Energy Diversification On The Island “Could Provide Economic Benefits”:

According To Tom Sanzillo, Director Of Finance At The Institute For Energy Economics And Financial Analysis, Puerto Rico Diversifying Its Energy Source To Solar Could Provide Economic Benefits. “The irony in the Puerto Rico debt story is that the island is blessed with abundant sunshine, a resource that is all but ignored in the plan to switch the power authority from its current imported-oil-dependent grid to one tied almost completely to imported natural gas.  Indeed there is inexplicable and staunch institutional resistance in Puerto Rico to harnessing solar energy, which is now cost-competitive with traditional electricity-generation and spreading globally.” (Tom Sanzillo, “The Hidden Boogeyman In Puerto Rico’s Debt Crisis: Its Power Utility,” The Hill, 7/6/16)

  • Further Investment In Renewable Energy Could Help Economic Growth.“Meanwhile, a provision in the just-passed bill to fast-track newer power plants may lower energy costs, but it has also riled environmentalists.  Congress could make amends by supporting the island’s transition to natural gas and renewables, and pushing for the development of a cleaner Caribbean power grid – something that would also help undermine Venezuela’s noxious petro-diplomacy.” (Editorial, “Congress’s Work With Puerto Rico Isn’t Done Yet,” Bloomberg, 7/1/16)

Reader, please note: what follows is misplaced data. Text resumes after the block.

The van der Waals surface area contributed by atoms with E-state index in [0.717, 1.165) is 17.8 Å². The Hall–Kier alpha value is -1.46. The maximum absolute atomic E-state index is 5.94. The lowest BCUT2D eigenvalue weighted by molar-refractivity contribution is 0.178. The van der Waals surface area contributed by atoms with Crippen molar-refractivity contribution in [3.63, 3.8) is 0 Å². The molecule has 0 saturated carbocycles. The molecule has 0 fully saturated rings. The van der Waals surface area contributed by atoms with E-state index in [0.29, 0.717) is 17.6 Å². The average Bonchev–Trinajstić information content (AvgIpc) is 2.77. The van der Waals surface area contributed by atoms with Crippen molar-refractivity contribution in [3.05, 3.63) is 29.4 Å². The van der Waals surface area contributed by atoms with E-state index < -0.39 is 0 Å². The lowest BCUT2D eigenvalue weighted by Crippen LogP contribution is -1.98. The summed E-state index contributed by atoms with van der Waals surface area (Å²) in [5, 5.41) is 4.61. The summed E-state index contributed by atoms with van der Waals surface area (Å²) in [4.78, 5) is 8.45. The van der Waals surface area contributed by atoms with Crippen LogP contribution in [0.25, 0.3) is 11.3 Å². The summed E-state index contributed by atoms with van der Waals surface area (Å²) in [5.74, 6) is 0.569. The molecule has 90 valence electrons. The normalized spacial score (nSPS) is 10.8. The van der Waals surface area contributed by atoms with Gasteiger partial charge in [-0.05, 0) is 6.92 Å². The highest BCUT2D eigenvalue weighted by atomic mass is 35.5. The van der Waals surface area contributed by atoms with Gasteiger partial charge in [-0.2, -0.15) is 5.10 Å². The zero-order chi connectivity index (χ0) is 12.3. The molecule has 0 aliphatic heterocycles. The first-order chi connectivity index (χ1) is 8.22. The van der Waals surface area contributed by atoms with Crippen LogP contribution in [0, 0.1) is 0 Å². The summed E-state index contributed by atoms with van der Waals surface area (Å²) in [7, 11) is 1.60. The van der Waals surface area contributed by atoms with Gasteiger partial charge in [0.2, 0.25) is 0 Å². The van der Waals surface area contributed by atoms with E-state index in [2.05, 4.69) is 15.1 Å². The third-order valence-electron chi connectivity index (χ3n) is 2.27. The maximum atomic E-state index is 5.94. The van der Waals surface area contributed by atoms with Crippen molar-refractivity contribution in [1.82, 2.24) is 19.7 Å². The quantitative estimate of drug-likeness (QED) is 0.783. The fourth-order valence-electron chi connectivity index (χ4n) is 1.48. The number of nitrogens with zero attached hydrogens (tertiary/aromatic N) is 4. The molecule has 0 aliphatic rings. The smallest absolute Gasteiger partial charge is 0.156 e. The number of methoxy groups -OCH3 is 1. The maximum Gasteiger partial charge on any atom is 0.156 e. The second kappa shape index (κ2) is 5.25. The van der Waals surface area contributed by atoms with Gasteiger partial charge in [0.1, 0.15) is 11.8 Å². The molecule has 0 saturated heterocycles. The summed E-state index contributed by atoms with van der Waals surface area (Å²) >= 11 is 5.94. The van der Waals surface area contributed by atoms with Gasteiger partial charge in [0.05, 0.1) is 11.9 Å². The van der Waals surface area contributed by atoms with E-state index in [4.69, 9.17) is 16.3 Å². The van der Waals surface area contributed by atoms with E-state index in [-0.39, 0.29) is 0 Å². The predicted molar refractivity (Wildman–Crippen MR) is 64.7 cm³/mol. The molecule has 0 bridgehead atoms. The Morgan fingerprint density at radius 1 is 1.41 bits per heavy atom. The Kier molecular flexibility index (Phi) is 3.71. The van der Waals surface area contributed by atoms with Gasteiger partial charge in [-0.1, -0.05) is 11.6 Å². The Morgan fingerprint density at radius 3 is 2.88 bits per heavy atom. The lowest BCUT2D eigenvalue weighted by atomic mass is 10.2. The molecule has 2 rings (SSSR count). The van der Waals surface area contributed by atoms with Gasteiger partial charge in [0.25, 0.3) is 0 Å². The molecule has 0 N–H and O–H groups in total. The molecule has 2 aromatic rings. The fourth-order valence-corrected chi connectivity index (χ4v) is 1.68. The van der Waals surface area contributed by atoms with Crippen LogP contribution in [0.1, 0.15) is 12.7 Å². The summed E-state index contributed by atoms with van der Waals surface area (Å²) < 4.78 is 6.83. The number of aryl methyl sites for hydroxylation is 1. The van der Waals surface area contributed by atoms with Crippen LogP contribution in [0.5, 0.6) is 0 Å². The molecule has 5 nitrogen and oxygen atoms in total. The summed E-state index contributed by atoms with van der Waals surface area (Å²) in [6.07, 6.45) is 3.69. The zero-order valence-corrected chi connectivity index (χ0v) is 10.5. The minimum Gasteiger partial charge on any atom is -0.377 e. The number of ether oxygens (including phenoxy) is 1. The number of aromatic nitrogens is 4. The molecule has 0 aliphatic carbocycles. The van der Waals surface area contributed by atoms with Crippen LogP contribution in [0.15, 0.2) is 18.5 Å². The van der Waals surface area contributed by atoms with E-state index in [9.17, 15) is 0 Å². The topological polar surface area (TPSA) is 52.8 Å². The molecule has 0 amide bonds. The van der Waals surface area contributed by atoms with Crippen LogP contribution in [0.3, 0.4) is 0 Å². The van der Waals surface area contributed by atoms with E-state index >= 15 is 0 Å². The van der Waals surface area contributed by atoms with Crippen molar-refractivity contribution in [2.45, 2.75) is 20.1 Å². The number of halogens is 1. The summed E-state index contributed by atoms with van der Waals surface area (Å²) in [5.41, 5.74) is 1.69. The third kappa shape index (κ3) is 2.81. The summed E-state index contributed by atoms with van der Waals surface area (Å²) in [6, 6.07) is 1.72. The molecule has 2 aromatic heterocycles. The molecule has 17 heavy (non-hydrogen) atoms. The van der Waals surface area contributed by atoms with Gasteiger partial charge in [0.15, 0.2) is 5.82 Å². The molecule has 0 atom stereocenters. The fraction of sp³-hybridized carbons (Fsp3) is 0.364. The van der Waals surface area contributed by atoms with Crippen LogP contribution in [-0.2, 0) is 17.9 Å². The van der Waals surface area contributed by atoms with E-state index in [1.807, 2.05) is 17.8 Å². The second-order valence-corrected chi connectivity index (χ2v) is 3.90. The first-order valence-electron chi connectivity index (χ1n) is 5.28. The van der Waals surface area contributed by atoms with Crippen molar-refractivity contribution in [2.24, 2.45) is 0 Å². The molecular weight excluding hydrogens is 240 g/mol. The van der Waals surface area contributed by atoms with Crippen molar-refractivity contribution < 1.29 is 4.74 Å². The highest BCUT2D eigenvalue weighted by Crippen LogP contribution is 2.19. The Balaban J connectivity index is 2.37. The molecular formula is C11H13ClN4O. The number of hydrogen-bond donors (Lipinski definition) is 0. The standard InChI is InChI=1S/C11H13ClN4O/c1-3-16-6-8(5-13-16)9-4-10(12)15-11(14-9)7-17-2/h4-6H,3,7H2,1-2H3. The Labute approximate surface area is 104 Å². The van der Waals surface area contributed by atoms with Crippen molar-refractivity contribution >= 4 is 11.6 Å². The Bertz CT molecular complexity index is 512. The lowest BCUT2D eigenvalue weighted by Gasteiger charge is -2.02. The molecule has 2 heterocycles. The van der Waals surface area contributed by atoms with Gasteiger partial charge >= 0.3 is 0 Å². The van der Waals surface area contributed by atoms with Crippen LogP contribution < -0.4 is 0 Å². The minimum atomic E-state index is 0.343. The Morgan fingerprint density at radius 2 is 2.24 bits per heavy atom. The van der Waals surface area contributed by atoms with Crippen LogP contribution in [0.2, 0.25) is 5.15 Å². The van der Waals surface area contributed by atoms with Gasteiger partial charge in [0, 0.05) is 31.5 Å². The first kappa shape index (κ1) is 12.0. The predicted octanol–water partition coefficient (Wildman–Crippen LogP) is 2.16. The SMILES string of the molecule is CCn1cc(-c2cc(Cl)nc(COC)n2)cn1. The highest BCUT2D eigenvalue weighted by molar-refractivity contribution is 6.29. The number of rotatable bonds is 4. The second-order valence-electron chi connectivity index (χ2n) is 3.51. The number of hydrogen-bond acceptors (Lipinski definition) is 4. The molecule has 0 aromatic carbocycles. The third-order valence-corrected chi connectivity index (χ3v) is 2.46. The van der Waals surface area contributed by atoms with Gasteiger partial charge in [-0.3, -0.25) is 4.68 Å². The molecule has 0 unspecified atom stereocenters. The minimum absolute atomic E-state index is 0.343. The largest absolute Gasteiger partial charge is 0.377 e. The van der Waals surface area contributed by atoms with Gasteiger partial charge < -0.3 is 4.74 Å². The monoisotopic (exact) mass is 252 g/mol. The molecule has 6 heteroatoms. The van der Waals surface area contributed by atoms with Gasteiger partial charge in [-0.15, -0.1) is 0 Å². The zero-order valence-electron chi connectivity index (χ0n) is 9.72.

Local Media Writes On “Boost[ing] The Island’s Economic Development”:

El Nuevo Día Editorial: “The Nation Needs To Identify The Leader Of The Team That Will Assemble Strategies To Boost The Island’s Economic Development.” “With the recent approval of the federal PROMESA Act, the agenda for Puerto Rico’s recovery has barely begun, which is why the nation needs to identify the leader of the team that will assemble strategies to boost the Island’s economic development.” (Editorial, “Editorial: Coordinating Economic Development Is Essential,” El Nuevo Día, 7/11/16)

  • “The mandate the people gave this government is not over, and neither is the hope for Puerto Rico’s restoration.  Therefore, it is essential to quickly appoint the leadership that will act as a link to the Board, a task that requires the highest level of transparency towards the new federal authority, creditors and the Puerto Rican people.  The efficient performance of this link will be instrumental in the success of the plan for Puerto Rico’s recovery.” (Editorial, “Editorial: Coordinating Economic Development Is Essential,” El Nuevo Día, 7/11/16)
  • “It is indispensable that, in the remaining months of the year, the footing of a solid agenda for Puerto Rico’s economic development is built and, within it, the proactive discussion of negotiations regarding obligations.” (Editorial, “Editorial: Coordinating Economic Development Is Essential,” El Nuevo Día, 7/11/16)
  • “It is time to act promptly in order to reorganize the fiscal team and fortify fiscal and economic recovery efforts, so that the new government may count on a structured path towards the country’s development and rehabilitation, in light of the new scenario the Board brings forth.” (Editorial, “Editorial: Coordinating Economic Development Is Essential,” El Nuevo Día, 7/11/16)